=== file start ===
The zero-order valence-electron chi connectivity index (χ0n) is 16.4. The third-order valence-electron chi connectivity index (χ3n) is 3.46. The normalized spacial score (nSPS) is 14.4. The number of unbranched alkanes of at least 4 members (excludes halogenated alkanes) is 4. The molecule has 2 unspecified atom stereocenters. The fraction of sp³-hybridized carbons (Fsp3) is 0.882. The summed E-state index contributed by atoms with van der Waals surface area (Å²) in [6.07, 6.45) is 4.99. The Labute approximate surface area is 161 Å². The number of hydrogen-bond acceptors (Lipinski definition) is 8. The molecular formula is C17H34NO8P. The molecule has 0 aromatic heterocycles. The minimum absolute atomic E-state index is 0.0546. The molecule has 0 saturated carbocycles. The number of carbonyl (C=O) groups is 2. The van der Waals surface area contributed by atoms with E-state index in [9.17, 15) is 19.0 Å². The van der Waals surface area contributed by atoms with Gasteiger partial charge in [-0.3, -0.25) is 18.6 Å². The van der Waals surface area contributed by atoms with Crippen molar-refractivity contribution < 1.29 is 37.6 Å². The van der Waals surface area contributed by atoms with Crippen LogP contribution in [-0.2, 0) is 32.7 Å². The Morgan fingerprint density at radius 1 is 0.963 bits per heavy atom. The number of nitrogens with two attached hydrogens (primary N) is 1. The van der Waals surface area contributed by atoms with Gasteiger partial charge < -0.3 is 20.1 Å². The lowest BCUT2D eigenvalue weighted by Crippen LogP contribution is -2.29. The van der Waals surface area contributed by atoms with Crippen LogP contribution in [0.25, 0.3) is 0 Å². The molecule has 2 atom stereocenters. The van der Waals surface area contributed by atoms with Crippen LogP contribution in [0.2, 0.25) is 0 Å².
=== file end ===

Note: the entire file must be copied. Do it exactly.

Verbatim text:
The zero-order valence-electron chi connectivity index (χ0n) is 16.4. The third-order valence-electron chi connectivity index (χ3n) is 3.46. The normalized spacial score (nSPS) is 14.4. The number of unbranched alkanes of at least 4 members (excludes halogenated alkanes) is 4. The molecule has 2 unspecified atom stereocenters. The fraction of sp³-hybridized carbons (Fsp3) is 0.882. The summed E-state index contributed by atoms with van der Waals surface area (Å²) in [6.07, 6.45) is 4.99. The Labute approximate surface area is 161 Å². The number of hydrogen-bond acceptors (Lipinski definition) is 8. The molecular formula is C17H34NO8P. The molecule has 0 aromatic heterocycles. The minimum absolute atomic E-state index is 0.0546. The molecule has 0 saturated carbocycles. The number of carbonyl (C=O) groups is 2. The van der Waals surface area contributed by atoms with E-state index in [9.17, 15) is 19.0 Å². The van der Waals surface area contributed by atoms with Gasteiger partial charge in [-0.3, -0.25) is 18.6 Å². The van der Waals surface area contributed by atoms with Crippen molar-refractivity contribution < 1.29 is 37.6 Å². The van der Waals surface area contributed by atoms with Crippen LogP contribution in [-0.2, 0) is 32.7 Å². The Morgan fingerprint density at radius 1 is 0.963 bits per heavy atom. The number of nitrogens with two attached hydrogens (primary N) is 1. The van der Waals surface area contributed by atoms with Gasteiger partial charge < -0.3 is 20.1 Å². The lowest BCUT2D eigenvalue weighted by Crippen LogP contribution is -2.29. The van der Waals surface area contributed by atoms with Crippen LogP contribution in [0.25, 0.3) is 0 Å². The molecule has 2 atom stereocenters. The van der Waals surface area contributed by atoms with Crippen LogP contribution in [0.2, 0.25) is 0 Å².